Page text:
Keystone Engineering’s Wayne Tuttle has been granted United States Patent 9,840,752 for a new method for performing Post Weld Heat Treatment (PWHT) on the company’s line of spacecraft propellant tanks and related products. This new method allows welds to be heat retreated while protecting sensitive internal components such as elastomeric bladders from exposure to excessive temperatures. Prior art required heavier weld lands to make up for the reduced strength of a non-treated weld. Utilizing this new technology, Keystone can provide elastomeric bladder and diaphragm tanks that are lighter than those of its competitors.
Keystone Engineering Company
Ian Ballinger: President/Chief Technology Officer
Manoj Bhatia: VP of Business Development
Bob Manning, Ph.D: PMD and Fluids Analyst
Will be attending The 2017 AIAA Propulsion and Energy Forum and Exposition, 10th July 2017 in Atlanta Georgia
Dr. Bob Manning will be presenting his paper entitled “Fast Boundary Integral Method for Slosh and Microgravity Fluid Dynamics”.
Our very own Bob Manning has recently successfully defended his Doctoral Thesis entitled “CAPILLARY OCCLUSION OF TUBES WITH RECTANGULAR AND ARBITRARY CROSS-SECTIONS WITH TRANSVERSE BODY FORCES”. Congratulations to Robert Manning, PhD.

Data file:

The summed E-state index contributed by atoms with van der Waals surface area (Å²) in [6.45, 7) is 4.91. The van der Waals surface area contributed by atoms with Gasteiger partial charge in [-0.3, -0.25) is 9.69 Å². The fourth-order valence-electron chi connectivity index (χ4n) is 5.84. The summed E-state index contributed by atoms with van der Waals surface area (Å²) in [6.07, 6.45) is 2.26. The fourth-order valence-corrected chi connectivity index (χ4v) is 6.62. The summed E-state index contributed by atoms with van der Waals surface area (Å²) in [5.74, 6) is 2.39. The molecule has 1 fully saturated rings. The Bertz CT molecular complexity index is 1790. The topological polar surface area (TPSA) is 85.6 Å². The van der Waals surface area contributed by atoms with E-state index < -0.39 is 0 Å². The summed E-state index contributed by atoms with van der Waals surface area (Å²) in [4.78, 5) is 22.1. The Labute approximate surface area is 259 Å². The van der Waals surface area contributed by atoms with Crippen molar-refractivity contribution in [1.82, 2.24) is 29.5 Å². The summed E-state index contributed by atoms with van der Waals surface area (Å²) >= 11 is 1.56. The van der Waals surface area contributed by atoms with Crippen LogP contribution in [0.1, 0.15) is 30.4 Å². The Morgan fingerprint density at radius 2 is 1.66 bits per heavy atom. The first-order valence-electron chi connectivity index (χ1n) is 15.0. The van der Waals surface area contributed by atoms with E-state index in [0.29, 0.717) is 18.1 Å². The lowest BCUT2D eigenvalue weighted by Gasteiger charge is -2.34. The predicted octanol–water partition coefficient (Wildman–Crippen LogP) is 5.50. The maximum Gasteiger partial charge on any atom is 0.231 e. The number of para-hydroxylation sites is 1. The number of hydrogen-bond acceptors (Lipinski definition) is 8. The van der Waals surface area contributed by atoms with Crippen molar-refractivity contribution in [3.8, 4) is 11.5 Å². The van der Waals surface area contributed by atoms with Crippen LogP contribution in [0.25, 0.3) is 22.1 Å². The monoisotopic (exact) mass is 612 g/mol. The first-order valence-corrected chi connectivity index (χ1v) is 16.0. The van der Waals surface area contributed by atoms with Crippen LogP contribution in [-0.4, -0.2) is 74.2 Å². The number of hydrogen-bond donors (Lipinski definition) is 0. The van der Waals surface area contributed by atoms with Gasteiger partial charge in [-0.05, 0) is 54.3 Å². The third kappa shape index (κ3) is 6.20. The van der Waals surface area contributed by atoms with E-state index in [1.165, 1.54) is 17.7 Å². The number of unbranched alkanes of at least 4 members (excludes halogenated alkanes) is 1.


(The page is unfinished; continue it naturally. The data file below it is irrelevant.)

Keystone Engineering Company adds another alloy to one of its unique spinforming process for producing spacecraft components and assemblies. Keystone pioneered the use of “welded blanks” for spinforming and produces spinformed domes of nickel-based alloys such as Inconel 718 and Haynes 230 for spacecraft use. Now Keystone Engineering adds precipitation hardened alloys with its recent use of alloy 15-5PH for spinforming nozzles and jackets for use in the launch vehicle engine industry..
In addition to the unique welded spinblanks, Keystone also produces components from other metals including aluminum (including alloys 2219, 2014, 2195, 1100, and others), titanium, corrosion resistant steels, copper, and others.